In our dataset, there are two columns named ‘wattage’ and ‘output_wattage’, which represent the same information. But we can see that the column ‘wattage’ does not contain any value. Therefore, it can be removed. The code for the process is given below. The same can be applied to remove any column from the dataset.

data = data.drop('wattage',axis=1)
  • Column Extraction

This data-cleaning process is the direct opposite of the previous one. Here, instead of deleting a column, we split a column into multiple columns. Hence it is also known as column splitting. Sometimes a single column may contain many pieces of information. Splitting this information into different columns will make it easier to analyze and visualize.

In our dataset, the column named ‘Best Sellers Rank’ contains two ranks of the product - one is its rank under the Home and Kitchen category, and the other one is its rank under the Air Fryer category. We will split this column into two columns, named Home and Kitchen Rank and Air Fryer Rank.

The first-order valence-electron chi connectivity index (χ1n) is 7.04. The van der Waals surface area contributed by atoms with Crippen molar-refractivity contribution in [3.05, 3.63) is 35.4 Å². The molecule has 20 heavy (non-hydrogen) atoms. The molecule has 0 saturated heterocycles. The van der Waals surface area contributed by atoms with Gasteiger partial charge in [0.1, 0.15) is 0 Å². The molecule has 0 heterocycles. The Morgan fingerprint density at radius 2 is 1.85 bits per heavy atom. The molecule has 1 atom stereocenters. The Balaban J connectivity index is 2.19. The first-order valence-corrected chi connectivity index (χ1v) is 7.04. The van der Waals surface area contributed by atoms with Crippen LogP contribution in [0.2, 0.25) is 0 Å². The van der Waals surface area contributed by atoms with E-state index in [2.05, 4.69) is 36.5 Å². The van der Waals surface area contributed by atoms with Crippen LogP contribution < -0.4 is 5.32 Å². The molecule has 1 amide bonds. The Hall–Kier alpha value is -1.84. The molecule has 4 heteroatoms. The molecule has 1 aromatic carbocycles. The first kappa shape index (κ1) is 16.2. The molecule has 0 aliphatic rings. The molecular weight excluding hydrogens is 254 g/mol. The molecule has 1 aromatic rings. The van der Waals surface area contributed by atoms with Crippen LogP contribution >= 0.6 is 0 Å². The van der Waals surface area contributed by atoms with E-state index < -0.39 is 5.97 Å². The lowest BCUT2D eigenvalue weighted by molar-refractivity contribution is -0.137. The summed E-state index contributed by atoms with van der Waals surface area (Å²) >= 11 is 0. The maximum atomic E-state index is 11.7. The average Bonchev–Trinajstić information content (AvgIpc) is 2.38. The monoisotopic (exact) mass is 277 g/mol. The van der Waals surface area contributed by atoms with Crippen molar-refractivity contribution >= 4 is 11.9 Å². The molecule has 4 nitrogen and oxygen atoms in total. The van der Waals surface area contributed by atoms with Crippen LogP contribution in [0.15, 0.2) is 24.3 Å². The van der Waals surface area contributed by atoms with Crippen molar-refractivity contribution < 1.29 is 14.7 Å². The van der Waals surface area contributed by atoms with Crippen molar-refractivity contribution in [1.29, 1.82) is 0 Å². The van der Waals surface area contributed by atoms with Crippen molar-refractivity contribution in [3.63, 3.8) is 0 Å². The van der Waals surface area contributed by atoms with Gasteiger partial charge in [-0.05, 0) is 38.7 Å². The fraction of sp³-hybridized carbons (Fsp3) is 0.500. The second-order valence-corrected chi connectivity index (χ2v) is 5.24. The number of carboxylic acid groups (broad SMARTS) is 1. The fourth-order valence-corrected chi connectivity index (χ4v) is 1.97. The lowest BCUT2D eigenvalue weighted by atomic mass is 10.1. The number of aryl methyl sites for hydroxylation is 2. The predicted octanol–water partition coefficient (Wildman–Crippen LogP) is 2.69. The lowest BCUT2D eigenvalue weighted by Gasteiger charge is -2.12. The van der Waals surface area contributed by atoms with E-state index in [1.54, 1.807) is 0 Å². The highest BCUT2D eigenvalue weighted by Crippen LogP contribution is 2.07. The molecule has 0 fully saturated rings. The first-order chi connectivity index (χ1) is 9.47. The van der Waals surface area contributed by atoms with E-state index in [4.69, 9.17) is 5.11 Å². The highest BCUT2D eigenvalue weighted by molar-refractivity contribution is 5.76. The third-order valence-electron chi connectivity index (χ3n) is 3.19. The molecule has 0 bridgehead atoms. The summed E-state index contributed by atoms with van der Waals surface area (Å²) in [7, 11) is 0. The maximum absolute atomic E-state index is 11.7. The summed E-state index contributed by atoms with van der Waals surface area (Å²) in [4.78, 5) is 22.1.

input_str = "#321,112 in Home & Kitchen (See Top 100 in Home & Kitchen) #72 in Air Fryers"
# Use regular expressions to extract the rankings
home_kitchen_rank = re.findall(r'\#(\d+,\d+)', input_str)[0]
air_fryers_rank = re.findall(r'\#(\d+)', input_str)[1]

# Create a pandas DataFrame with the extracted rankings
df = pd.DataFrame({'Home & Kitchen Rank': home_kitchen_rank,
                   'Air Fryers Rank': air_fryers_rank},

The above code can be put in a loop to apply to all the products.


This blog has covered various errors that can occur in scraped data and shared techniques to tackle them. It's crucial to understand and address these errors because they have a significant impact on our analysis. When it comes to data analysis, our primary goal is to gain insights and learn from the data. And guess what? Accurate learning is only possible when our data is accurate too. That's why data cleaning takes the spotlight as the most crucial step in the whole data analysis process.

To ensure your data is free from errors and ready for analysis, consider leveraging the expertise of Datahut's web scraping services. We specialize in providing clean, ready-to-use data that empowers your analytical efforts. Take the next step towards maximizing the potential of your data by engaging Datahut's web scraping services today.



Do you want to offload the dull, complex, and labour-intensive web scraping task to an expert?

bottom of page